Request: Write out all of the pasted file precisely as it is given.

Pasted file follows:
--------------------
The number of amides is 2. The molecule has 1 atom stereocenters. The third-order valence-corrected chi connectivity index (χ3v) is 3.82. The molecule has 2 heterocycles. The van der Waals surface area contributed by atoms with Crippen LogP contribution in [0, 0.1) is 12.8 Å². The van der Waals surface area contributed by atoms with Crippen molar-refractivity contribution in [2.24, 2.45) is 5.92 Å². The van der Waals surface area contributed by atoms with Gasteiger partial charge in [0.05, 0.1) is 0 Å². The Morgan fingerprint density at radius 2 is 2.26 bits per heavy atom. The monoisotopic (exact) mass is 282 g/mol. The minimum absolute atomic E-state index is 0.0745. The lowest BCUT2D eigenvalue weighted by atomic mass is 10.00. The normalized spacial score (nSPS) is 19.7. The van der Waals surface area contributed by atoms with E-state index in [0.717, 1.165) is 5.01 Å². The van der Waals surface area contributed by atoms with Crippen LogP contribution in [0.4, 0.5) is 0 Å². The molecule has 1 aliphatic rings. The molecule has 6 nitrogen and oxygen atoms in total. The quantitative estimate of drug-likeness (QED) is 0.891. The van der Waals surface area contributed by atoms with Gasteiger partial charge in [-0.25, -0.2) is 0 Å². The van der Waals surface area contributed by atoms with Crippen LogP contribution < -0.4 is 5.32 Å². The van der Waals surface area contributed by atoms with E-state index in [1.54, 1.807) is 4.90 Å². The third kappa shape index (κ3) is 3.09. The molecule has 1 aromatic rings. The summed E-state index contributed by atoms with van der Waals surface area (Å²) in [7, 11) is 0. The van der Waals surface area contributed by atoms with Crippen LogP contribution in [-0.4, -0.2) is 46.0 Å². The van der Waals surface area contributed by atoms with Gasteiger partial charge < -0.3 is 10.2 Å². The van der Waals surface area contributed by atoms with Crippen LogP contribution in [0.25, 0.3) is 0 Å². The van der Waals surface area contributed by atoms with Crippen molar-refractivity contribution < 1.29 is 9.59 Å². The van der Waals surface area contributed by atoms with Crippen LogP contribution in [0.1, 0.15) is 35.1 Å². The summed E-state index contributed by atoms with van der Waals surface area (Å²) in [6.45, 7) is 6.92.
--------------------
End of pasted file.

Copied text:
The number of amides is 2. The molecule has 1 atom stereocenters. The third-order valence-corrected chi connectivity index (χ3v) is 3.82. The molecule has 2 heterocycles. The van der Waals surface area contributed by atoms with Crippen LogP contribution in [0, 0.1) is 12.8 Å². The van der Waals surface area contributed by atoms with Crippen molar-refractivity contribution in [2.24, 2.45) is 5.92 Å². The van der Waals surface area contributed by atoms with Gasteiger partial charge in [0.05, 0.1) is 0 Å². The Morgan fingerprint density at radius 2 is 2.26 bits per heavy atom. The monoisotopic (exact) mass is 282 g/mol. The minimum absolute atomic E-state index is 0.0745. The lowest BCUT2D eigenvalue weighted by atomic mass is 10.00. The normalized spacial score (nSPS) is 19.7. The van der Waals surface area contributed by atoms with E-state index in [0.717, 1.165) is 5.01 Å². The van der Waals surface area contributed by atoms with Crippen LogP contribution in [0.4, 0.5) is 0 Å². The molecule has 1 aliphatic rings. The molecule has 6 nitrogen and oxygen atoms in total. The quantitative estimate of drug-likeness (QED) is 0.891. The van der Waals surface area contributed by atoms with Gasteiger partial charge in [-0.25, -0.2) is 0 Å². The van der Waals surface area contributed by atoms with Crippen LogP contribution < -0.4 is 5.32 Å². The van der Waals surface area contributed by atoms with E-state index in [1.54, 1.807) is 4.90 Å². The third kappa shape index (κ3) is 3.09. The molecule has 1 aromatic rings. The summed E-state index contributed by atoms with van der Waals surface area (Å²) in [7, 11) is 0. The van der Waals surface area contributed by atoms with Crippen LogP contribution in [-0.4, -0.2) is 46.0 Å². The van der Waals surface area contributed by atoms with Gasteiger partial charge < -0.3 is 10.2 Å². The van der Waals surface area contributed by atoms with Crippen LogP contribution in [0.25, 0.3) is 0 Å². The van der Waals surface area contributed by atoms with Crippen molar-refractivity contribution < 1.29 is 9.59 Å². The van der Waals surface area contributed by atoms with Crippen LogP contribution in [0.1, 0.15) is 35.1 Å². The summed E-state index contributed by atoms with van der Waals surface area (Å²) in [6.45, 7) is 6.92.